Thank you, Tre, for providing a sneak peek of the “Skagit Magic” one can expect aboard! Seattle City Light has been offering the popular Diablo Lake Tour for more than 80 years, educating the community about the utility’s Skagit River Hydroelectric Project which provides clean, low-cost, renewable power to Seattle. To learn more or to book the tour, click here.

Massive Moving Project Supports Replacement of Transformers at Ross Dam Powerhouse

One of the new Ross Powerhouse transformers is loaded onto a barge to be carried across Diablo Lake.

For the first time since Ross Dam and its powerhouse went into service in the 1950s, Seattle City Light is replacing the large transformers that convert electricity generated at the powerhouse to higher voltage for transmission to Seattle.

The transformers weigh about 80 tons, and moving them from the manufacturer, ABB, in St. Louis to the Skagit Hydroelectric Project has been a massive undertaking of its own. Each transformer was loaded onto a rail car and delivered by train from Missouri to Bellingham. There, each transformer was loaded onto long semi tractor-trailers that could handle the weight and carefully driven up twisting Highway 20 through two tunnels into the North Cascades.

Replacement transformers were brought by semi tractor-trailer up Highway 20.

While smaller loads can be driven across Diablo Dam to reach Ross, these trucks were too long. That meant transferring the transformers using a “jack-and-slide” technique to a special trailer with many axles and wheels, called a crawler. The crawler then took them over a temporary gravel road to the edge of Diablo Lake near the Thunder Knob Trailhead and Colonial Creek Campground. There, they were loaded onto a barge and towed across the lake to the Ross Powerhouse where they will be installed over the next four months.

Workers slide a transformer off the tractor-trailer and onto the crawler.

Seattle City Light will deliver seven new transformers and remove six existing transformers over the next two years.  Half of the work will be performed this summer.  The other half will be replaced in summer 2017.  The existing transformers have been in continuous use since Ross Powerhouse began operations in the 1950’s.  They have reached the end of their useful life.

Barge Landing on Diablo Lake Reaches Milestone

A construction crew installs a pre-cast concrete section for the heavy barge landing at Diablo Lake.

Seattle City Light’s contractor for a heavy barge landing dock on Diablo Lake at the utility’s Skagit Hydroelectric Project has reached an important milestone.

Last week, the contractor set pre-cast concrete panels for the barge landing, which is one of the biggest components of the job. Remaining tasks include tightening the panels together, patching any openings, adding handrails and bumpers, and final road grading.

This $1.5 million project is one of the final phases of work needed to replace facilities destroyed by a 2010 rock slide.

City Light uses barges to carry heavy equipment across Diablo Lake to and from its Ross Dam and Powerhouse. The project must be completed to allow for the delivery of six new transformers to Ross Powerhouse scheduled for 2016.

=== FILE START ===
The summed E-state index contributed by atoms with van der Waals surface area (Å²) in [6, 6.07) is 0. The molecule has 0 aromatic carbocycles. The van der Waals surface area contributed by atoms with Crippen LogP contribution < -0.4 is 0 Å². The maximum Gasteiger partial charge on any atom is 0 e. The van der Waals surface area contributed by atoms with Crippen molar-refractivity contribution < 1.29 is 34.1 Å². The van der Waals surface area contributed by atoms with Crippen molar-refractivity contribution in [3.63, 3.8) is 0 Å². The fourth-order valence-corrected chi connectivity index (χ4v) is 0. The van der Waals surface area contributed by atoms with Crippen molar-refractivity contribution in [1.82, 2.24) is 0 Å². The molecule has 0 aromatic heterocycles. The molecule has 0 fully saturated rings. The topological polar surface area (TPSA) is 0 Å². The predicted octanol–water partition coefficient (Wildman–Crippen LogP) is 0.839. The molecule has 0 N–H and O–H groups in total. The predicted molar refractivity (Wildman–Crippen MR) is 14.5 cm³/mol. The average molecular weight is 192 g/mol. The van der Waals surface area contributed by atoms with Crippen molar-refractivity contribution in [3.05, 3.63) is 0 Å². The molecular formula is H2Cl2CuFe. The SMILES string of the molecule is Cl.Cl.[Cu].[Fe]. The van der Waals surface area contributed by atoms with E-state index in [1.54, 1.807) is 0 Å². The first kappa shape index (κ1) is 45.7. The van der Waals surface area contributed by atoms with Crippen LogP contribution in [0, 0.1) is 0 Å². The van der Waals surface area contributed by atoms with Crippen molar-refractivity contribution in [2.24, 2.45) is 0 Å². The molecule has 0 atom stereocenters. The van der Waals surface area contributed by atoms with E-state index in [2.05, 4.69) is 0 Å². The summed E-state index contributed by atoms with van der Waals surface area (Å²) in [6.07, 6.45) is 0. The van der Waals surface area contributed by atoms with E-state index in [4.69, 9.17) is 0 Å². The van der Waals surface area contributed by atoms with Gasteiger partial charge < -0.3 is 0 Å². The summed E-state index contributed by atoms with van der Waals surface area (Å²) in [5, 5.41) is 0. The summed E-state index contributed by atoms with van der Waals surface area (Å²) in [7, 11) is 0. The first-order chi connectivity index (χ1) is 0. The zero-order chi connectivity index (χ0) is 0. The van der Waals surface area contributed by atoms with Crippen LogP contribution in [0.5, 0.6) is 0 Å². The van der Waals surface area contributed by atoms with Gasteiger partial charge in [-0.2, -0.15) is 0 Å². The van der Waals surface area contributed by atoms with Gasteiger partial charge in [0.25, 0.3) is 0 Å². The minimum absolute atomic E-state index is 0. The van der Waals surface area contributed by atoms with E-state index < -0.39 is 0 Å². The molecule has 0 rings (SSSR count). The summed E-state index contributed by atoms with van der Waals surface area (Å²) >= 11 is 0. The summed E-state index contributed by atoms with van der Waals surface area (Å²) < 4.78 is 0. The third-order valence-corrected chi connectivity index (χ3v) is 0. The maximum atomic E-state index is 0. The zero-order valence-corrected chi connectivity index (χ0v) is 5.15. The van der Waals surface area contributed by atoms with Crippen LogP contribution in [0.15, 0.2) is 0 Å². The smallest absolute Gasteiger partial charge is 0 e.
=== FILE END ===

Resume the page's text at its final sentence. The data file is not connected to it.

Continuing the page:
Diablo Lake was lowered about 10 feet for some of the earlier work. It is now back in its regular operating range.

Seattle City Light is the 10th largest public electric utility in the United States. It has some of the lowest cost customer rates of any urban utility, providing reliable, renewable and environmentally responsible power to about 750,000 Seattle area residents. City Light has been greenhouse gas neutral since 2005, the first electric utility in the nation to achieve that distinction.

Workers install a pre-cast concrete section of the heavy barge landing.

Seattle City Light Crews Defend Skagit Hydroelectric Project from Fire

Seattle City Light crews are working today to reduce the risk of additional damage to the Skagit Hydroelectric Project from the advancing Goodell Creek Fire and are preparing to start repairs to damaged transmission lines.

Crews are working to clear vegetation around a wood pole line between the Diablo and Ross dams and powerhouses. The crews also plan to wrap the 70 wood poles in fire resistant material to reduce the risk of damage should the area burn. The line delivers backup power to restart generators and run control panels. The poles also carry fiber optic communications lines for the facilities.

Thursday, crews plan to start on-the-ground inspections 11 transmission towers for damage. Aerial views indicate that several of the towers have been damaged.

Safe access to the equipment in rugged terrain with fallen trees while the fire continues to burn is the first consideration for any of the work to take place. Provided with safe access, crews could start making repairs to the transmission lines by Saturday.

Damage to the transmission lines has limited City Light’s ability to generate and deliver power from the Skagit Hydroelectric Project. The utility has been able to resume generation of about 40 megawatts of electricity from its Gorge Powerhouse and deliver it on the North Mountain transmission line.

Typically, this time of year, the utility would be able to generate about 150 megawatts of power from the Skagit. The loss of transmission capacity is costing the utility about $100,000 a day.

Seattle City Light is the 10th largest public electric utility in the United States. It has some of the lowest cost customer rates of any urban utility, providing reliable, renewable and environmentally responsible power to about 750,000 Seattle area residents. City Light has been greenhouse gas neutral since 2005, the first electric utility in the nation to achieve that distinction.